Presidential candidates confront opioid epidemic in N.H.
KEENE, N.H. — When Hillary Rodham Clinton and Jeb Bush made their inaugural visits to New Hampshire this year as presidential candidates, the first question they were asked wasn’t about their last names, the economy — or even about an e-mail server.
It was about the state’s opioid epidemic.
One by one, as the candidates march through New Hampshire, they are forced to confront the state’s drug crisis through sorrowful, first-hand testimonies of addiction. A recent poll showed the drug crisis ranked second as the biggest issue facing the state — ahead of health care, education, and an unresolved state budget.
Drug addiction, including heroin and other opioids, has emerged as a central issue on the campaign trail — especially in New Hampshire, where 321 people died of opioid overdoses in 2014 and state officials estimate 1,000 will die this year for the same reason. Candidates have struggled with answers — and few have provided policy proposals — as voters recall harrowing personal stories or those from loved ones hurt or killed by addiction.
“The heroin epidemic is the sleeper issue of the 2016 campaign in a way I have never seen an issue emerge in the New Hampshire primary,” said New England College professor Wayne Lesperance. “What has really struck me is that these heroin questions usually begin with a personal story, and then the candidate usually tells a story back. This issue ends up being about as personal as we see [in] these people running for president.”
While former Hewlett-Packard chief executive Carly Fiorina was running for the US Senate in California five years ago, her 35-year-old stepdaughter died from a drug overdose. She avoided the topic until recently. Today, Fiorina regularly brings up her family’s tragedy with voters during her frequent and long visits to New Hampshire.
“We lost a daughter to addiction, so this is personal to me. I get it,” Fiorina said in response to a question about the drug crisis at a Salem, N.H., house party in May.
Also that month, Governor Chris Christie of New Jersey had roundtable meetings in Manchester and Franklin to discuss addiction. In his home state, Christie said he’s tried to focus on recovery more than law enforcement. But he also talks about how a good friend from law school was found “in a hotel room with an empty bottle of Percocet and a bottle of vodka. And he was gone.”
Governor John Kasich of Ohio said the issue became personal for him when a group of mothers visited his office.
“They all came with pictures of their sons, all of whom had been athletes, all of whom were dead. These ladies said, ‘Will you help us?’ I said, ‘Are you kidding?’ ” Kasich said at a recent New Hampshire town hall meeting. “So we took action immediately.”
On Wednesday, when the issue came up at a Bush town hall meeting in Merrimack, the former Florida governor got personal about his daughter’s struggle with drug addiction. In 2002, Noelle Bush, then 25, was sentenced to 10 days in jail for violating her drug treatment after crack cocaine was found in her shoe.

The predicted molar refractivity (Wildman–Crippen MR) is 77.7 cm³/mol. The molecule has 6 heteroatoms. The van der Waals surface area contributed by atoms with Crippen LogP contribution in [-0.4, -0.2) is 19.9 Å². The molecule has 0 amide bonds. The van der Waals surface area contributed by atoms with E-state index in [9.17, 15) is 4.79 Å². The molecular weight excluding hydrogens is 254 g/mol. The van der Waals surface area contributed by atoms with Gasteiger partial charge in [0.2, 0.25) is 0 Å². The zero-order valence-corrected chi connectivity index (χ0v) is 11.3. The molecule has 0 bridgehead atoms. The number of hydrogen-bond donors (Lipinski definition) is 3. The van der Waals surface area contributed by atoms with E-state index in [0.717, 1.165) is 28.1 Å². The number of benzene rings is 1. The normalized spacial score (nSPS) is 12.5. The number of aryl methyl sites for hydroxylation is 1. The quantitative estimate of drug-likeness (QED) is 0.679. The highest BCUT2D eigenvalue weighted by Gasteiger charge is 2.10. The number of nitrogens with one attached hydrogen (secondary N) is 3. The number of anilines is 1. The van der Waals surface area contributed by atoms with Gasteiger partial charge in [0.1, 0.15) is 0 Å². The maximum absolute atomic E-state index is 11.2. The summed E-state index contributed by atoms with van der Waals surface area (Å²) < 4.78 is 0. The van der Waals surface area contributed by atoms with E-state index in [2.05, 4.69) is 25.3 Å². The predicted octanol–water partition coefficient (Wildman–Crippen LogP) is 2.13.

“I have some personal experience with this as a dad, and it is the most heartbreaking thing in the world to have to go through,” he said, according to CNN.
To be sure, the hallmark of New Hampshire politics — its town hall meetings — are typically filled with questions for candidates on immigration, the economy, and foreign policy concerns. These are the kinds of inquiries for which candidates prepare and practice their answers.
But when it comes to the question about drug addiction, candidates have proven they can provide empathy — but not yet solutions. It’s rare for candidates to offer detailed policy proposals at this point in the campaign, more than five months before the New Hampshire primary. However, not a single candidate has offered a comprehensive federal plan for dealing with the drug addiction crisis.
When Clinton made her most recent trip to the state earlier this month, she held a 90-minute campaign event that focused solely on drug addiction. She asked questions of people closest to the problem — public health specialists, law enforcement officials, and recovery counselors. Aides said Clinton will release a plan to address the issue in the next few weeks.
During her roundtable, she talked about the son of good friends in New York who died after he took pills that he thought would help him stay up to study for law school finals. Also during her trip, Clinton met two grandmothers in New Hampshire who are taking care of their grandchildren because their daughters were addicted to drugs.
“The problem is the worst that I have seen in 20 years,” said Maddon, who is undecided who he will support for president. “For Clinton to hold an event on this and ask the right questions shows leadership to me.”
A few hours after Clinton held her event on addiction, Gary Carpenter of Peterborough got a front-row seat at a town hall meeting for Kasich. He came to the event for a purpose: He wanted to hear Kasich talk about what he would do about heroin and addiction.
Kasich said he started a program to increase dialogue about drug addiction in Ohio, as well as increased law enforcement efforts and drug rehabilitation in prisons.
Then Kasich recalled a recent campaign stop in Manchester, where he ran into some youths at a business. He said he did not ask for their vote. Instead, he told them, “you have a responsibility to keep your friends from getting into drugs.”
“A reporter said that I acted like I was their dad,” Kasich told the crowd. “And I am going to act like dad because we have to spread the word.”